Presenter Bios

Bingjie Liu

Bingjie Liu is doctoral candidate in the Department of Tourism, Recreation and Sport Management and a graduate research associate in the Tourism Crisis Management Initiative at the University of Florida. Her major research interests evolve tourism crisis management, with a specialty in crisis communication.

Ashley Schroeder

Ashley Schroeder, Ph. D. is the Managing Director of the Tourism Crisis Management Initiative and an Instructor in the Department of Tourism, Recreation and Sport Management at the University of Florida, United States. Her research agenda focuses on tourism crisis management, with a particular emphasis on risk management.

Lori-Pennington-Gray

Lori Pennington-Gray, Ph.D. is the Director of the Tourism Crisis Management Initiative at the University of Florida, as well as a Professor in the Department of Tourism, Recreation and Sport Management. Her major research initiative is in tourism crisis management and how destinations respond to crises.

Abstract

Abstract

Tourists’ risk perceptions and perceptions of safety are important topics within the tourism literature; however, the conceptual approaches to these concepts are inconsistent. Following the risk-as-feeling hypothesis, this study proposes that: perceived severity and perceived susceptibility could be considered as tourists’ cognitive risk perceptions; perceived safety could be considered as affective risk perceptions; efficacy beliefs should also be included within the theoretical framework. To clarify the underlying relationships between these variables, six conceptual models were developed and tested using data collected from 444 U.S. citizens. In the best fitting model, perceived safety mediated the relationship between one’s travel interest and travel intentions. This mediating relationship was moderated by cognitive risk perceptions and efficacy beliefs. The findings suggest that amplified cognitive risk perceptions may affect individuals’ perceived safety and subsequent travel decisions. Accordingly, destinations should promote safety measures for tourists during times of crisis and restore tourists’ confidence in the destination.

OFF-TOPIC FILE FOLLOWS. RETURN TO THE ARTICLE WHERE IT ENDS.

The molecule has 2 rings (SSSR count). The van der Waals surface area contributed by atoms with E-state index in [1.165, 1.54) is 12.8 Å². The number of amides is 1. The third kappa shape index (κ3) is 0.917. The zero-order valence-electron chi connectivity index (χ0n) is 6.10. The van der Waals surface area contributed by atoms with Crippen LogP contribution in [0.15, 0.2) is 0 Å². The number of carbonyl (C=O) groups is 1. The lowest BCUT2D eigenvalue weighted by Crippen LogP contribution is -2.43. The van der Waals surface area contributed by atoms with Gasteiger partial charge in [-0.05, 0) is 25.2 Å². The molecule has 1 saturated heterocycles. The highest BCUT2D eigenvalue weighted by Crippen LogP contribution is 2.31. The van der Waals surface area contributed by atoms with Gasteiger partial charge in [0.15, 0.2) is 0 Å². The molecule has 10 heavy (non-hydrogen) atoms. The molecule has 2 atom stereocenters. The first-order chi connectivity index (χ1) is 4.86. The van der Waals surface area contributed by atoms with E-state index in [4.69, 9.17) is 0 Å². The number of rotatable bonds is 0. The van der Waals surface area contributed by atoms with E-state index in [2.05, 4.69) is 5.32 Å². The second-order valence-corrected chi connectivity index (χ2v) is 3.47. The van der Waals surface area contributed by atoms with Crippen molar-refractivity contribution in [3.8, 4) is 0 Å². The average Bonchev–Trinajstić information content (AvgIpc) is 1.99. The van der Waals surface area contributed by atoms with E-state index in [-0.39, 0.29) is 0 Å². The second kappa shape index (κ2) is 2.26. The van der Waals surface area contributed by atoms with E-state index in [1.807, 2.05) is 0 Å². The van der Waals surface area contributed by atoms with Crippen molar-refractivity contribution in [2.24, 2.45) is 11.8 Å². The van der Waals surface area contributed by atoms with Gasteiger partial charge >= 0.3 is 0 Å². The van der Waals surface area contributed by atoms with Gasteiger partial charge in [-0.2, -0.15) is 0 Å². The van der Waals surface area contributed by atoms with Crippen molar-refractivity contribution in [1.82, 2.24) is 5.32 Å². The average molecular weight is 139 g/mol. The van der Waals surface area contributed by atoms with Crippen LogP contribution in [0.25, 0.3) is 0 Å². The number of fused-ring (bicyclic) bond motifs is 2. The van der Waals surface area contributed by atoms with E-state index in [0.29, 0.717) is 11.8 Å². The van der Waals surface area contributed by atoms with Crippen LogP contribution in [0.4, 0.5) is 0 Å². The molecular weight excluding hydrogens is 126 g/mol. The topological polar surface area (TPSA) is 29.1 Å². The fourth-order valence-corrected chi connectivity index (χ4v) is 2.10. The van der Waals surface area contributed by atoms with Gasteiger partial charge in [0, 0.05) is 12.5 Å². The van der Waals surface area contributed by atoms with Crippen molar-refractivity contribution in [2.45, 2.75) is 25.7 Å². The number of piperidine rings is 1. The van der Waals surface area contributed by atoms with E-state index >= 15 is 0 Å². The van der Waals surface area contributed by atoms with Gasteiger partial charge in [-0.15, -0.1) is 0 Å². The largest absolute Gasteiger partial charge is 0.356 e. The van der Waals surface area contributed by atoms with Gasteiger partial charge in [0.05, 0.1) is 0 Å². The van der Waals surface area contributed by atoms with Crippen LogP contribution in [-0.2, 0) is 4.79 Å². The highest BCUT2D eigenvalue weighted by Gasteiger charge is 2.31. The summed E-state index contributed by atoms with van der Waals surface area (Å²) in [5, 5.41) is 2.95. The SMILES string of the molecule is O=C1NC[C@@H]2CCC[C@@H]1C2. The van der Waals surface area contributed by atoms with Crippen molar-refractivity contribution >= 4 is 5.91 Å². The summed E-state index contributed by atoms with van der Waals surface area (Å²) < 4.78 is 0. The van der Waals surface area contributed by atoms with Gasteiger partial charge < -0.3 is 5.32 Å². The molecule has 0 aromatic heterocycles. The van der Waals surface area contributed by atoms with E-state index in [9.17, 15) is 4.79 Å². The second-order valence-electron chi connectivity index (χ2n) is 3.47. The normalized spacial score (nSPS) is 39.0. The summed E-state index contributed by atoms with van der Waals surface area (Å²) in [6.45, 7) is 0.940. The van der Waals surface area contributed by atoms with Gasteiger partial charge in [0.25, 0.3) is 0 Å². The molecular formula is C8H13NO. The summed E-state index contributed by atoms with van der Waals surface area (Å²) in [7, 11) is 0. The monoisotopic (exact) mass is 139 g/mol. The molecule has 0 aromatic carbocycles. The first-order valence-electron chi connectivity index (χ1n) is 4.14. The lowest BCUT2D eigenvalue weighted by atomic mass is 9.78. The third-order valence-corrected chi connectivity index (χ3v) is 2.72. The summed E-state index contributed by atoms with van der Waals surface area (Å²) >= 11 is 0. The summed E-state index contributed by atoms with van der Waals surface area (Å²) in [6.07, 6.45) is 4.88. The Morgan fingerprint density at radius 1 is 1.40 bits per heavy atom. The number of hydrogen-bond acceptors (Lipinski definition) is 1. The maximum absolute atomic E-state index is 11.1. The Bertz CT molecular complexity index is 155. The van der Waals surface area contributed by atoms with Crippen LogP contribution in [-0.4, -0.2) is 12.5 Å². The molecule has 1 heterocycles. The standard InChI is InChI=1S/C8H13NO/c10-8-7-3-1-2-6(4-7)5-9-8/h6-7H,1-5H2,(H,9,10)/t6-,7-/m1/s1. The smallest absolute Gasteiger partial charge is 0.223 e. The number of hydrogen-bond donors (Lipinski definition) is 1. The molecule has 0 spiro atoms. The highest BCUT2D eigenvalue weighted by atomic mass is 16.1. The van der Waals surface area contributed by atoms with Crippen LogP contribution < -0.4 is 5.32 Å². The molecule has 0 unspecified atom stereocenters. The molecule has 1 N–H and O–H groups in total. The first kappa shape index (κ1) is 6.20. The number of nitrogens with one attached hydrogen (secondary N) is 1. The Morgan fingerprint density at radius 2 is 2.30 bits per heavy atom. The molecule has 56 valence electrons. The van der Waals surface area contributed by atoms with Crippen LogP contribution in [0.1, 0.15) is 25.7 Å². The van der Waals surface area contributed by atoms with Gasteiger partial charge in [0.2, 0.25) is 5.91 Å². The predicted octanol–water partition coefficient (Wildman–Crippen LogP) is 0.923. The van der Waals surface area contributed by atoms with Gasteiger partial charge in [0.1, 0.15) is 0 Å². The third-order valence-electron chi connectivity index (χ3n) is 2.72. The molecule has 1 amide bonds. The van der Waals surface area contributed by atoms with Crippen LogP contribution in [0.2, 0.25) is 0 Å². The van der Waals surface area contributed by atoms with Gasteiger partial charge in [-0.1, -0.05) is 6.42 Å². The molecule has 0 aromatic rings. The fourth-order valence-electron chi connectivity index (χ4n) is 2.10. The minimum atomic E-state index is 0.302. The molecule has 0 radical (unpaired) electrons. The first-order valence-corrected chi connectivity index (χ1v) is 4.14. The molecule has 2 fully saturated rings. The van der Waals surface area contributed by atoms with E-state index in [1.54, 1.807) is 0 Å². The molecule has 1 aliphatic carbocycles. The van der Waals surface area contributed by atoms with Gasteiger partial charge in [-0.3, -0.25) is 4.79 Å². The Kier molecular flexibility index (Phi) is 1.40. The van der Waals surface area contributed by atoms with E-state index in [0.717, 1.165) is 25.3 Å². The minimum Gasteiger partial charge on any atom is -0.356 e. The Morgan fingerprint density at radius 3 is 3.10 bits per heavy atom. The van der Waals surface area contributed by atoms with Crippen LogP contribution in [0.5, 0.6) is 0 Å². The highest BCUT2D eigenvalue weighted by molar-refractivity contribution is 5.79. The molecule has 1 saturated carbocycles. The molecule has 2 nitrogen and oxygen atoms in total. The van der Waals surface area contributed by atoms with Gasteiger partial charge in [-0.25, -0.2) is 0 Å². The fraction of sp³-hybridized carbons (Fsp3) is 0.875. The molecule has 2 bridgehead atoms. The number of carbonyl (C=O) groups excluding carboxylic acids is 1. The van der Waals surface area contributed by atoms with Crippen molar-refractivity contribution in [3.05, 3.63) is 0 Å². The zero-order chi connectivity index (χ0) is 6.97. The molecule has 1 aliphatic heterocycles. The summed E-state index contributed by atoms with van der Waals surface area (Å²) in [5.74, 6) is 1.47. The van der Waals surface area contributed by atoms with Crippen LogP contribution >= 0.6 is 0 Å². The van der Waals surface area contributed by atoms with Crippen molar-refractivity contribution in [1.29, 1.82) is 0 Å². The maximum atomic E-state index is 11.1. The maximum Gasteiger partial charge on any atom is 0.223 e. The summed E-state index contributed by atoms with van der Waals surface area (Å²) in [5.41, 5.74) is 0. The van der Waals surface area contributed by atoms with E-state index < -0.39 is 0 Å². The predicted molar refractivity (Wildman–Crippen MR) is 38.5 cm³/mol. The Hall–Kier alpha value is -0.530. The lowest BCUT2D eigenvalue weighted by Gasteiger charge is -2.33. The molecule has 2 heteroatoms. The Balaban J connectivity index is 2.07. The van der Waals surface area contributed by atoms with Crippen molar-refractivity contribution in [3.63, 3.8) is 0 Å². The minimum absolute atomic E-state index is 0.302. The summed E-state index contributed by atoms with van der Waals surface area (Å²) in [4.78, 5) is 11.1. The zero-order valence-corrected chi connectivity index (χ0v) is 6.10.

Keywords

Tourism Crisis Management; Perceived Safety; Risk Perceptions; Travel Decisions; Risk-as-Feeling Hypothesis

Share

COinS
 

Empirically Testing the Influence of Travel Safety Concerns: Examining Alternative Models

Abstract

Tourists’ risk perceptions and perceptions of safety are important topics within the tourism literature; however, the conceptual approaches to these concepts are inconsistent. Following the risk-as-feeling hypothesis, this study proposes that: perceived severity and perceived susceptibility could be considered as tourists’ cognitive risk perceptions; perceived safety could be considered as affective risk perceptions; efficacy beliefs should also be included within the theoretical framework. To clarify the underlying relationships between these variables, six conceptual models were developed and tested using data collected from 444 U.S. citizens. In the best fitting model, perceived safety mediated the relationship between one’s travel interest and travel intentions. This mediating relationship was moderated by cognitive risk perceptions and efficacy beliefs. The findings suggest that amplified cognitive risk perceptions may affect individuals’ perceived safety and subsequent travel decisions. Accordingly, destinations should promote safety measures for tourists during times of crisis and restore tourists’ confidence in the destination.

Keywords

Tourism Crisis Management; Perceived Safety; Risk Perceptions; Travel Decisions; Risk-as-Feeling Hypothesis